The limitations of our current study were shown as follows. First, we had a relatively small sample size and may have led to false negative or positive results. Our findings should be confirmed in a large sample from different ethnic populations. Second, one important limitation of our study was the limited 8-week treatment period and no follow-up, which may not be long enough to assess changes in multiple domains of cognition. Therefore, a follow-up study to investigate the efficacy of rTMS for clinical symptoms and cognitive impairments of SCZ is needed to explore their relationship. Third, the subjects in our study were chronically hospitalized older patients, with a longer illness duration and more severe psychopathology than first episode and drug-naive patients with SCZ or typical psychotic outpatients. This limits the generalization of our findings in this study. Fourth, before this study, we only asked the patients verbally whether they had major life stressor or clinical significant emotional disturbance; however, we did not assess these questions by using a rating scale. Fifth, considering that bilateral stimuli reported in the literatures were more likely to improve cognitive functions such as working memory in SCZ, only the left DLPFC was stimulated in the present study, which was a limitation. Sixth, drug use may have an impact on the cognitive function of patients. In this study, however, substance exposure was not assessed by urine analysis or other methods, but only by self-reported drug use.

In summary, the present study indicates that 20 Hz rTMS treatment is beneficial for clinical symptoms and cognitive dysfunction of SCZ. The potential efficacy of 20 Hz rTMS for cognitive dysfunction is important for clinical utilization, since cognitive impairments have been shown to be one of the major obstacles to social dysfunction rehabilitation in patients with SCZ. Thus, rTMS may be a promising cognitive enhancing tool for patients with SCZ as well as other mental disorders. Also, we have found that 20 Hz rTMS is an effective treatment for excited symptoms of SCZ, especially impulse control. Although our findings are encouraging, further investigations are necessary to confirm its efficacy for cognitive deficits in a large sample size of first episode and drug-naïve schizophrenia patients in different ethnic populations with a long follow-up period using a longitudinal design.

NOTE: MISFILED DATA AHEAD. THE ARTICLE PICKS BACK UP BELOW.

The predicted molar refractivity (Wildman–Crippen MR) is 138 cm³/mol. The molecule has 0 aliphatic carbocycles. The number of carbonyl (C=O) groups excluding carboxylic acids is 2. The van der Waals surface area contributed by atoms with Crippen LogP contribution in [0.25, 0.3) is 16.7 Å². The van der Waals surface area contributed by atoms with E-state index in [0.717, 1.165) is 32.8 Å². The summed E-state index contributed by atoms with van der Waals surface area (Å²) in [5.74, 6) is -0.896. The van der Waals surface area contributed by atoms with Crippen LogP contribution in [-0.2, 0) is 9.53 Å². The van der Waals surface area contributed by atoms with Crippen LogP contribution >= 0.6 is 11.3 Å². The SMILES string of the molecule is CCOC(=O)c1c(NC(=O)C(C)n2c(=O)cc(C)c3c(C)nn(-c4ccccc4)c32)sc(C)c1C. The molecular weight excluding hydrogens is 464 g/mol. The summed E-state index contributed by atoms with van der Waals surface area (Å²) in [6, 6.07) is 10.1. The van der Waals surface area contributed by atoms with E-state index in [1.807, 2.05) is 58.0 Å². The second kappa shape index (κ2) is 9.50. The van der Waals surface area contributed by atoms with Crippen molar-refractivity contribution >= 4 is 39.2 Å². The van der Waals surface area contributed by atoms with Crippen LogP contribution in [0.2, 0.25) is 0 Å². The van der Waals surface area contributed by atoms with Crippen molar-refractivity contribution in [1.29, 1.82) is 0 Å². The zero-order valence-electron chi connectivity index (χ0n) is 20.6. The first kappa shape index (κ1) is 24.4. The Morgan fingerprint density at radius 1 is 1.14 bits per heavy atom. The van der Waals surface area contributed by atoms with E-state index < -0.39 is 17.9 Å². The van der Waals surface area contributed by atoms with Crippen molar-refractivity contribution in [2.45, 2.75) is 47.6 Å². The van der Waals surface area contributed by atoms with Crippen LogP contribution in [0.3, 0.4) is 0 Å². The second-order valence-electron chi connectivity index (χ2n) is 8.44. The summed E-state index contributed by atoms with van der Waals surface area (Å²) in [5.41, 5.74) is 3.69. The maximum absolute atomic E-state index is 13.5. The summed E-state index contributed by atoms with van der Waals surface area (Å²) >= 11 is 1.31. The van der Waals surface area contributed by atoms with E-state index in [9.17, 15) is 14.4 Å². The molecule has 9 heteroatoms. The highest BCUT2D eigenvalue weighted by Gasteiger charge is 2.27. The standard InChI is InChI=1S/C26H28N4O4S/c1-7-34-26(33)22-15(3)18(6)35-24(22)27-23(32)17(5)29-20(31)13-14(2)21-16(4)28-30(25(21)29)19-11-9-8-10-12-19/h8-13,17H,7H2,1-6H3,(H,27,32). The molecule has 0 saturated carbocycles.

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Acknowledgements

H.Y.G., S.P.T., Y.P.R., M.H.X. and X.Y.Z. were responsible for study design, statistical analysis, and manuscript preparation. J.M.Z., K.Q.W., X.R.S., Y.F.P., J.M.G., L.J., Y.H.W., H.Y.L., S.G.S., H.R.W., H.S.G., X.W.L., H.J.Y. and B.C.W. were responsible for recruiting the patients, performing the clinical rating, and collecting the clinical data. X.P.L., H.E.W., M.H.X. and X.Y.Z. were involved in evolving the ideas and editing the manuscript. H.E.W. and M.H.X. were involved in writing the protocol and cowrote the paper. All authors have contributed to and have approved the final manuscript.

Funding

This study was supported by the Scientific and Technological Program of Hebei (20150593). These sources had no further role in study design; in the collection, analysis and interpretation of data; in the writing of the report; and in the decision to submit the paper for publication.

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Guan, H.Y., Zhao, J.M., Wang, K.Q. et al. High-frequency neuronavigated rTMS effect on clinical symptoms and cognitive dysfunction: a pilot double-blind, randomized controlled study in Veterans with schizophrenia. Transl Psychiatry 10, 79 (2020). https://doi.org/10.1038/s41398-020-0745-6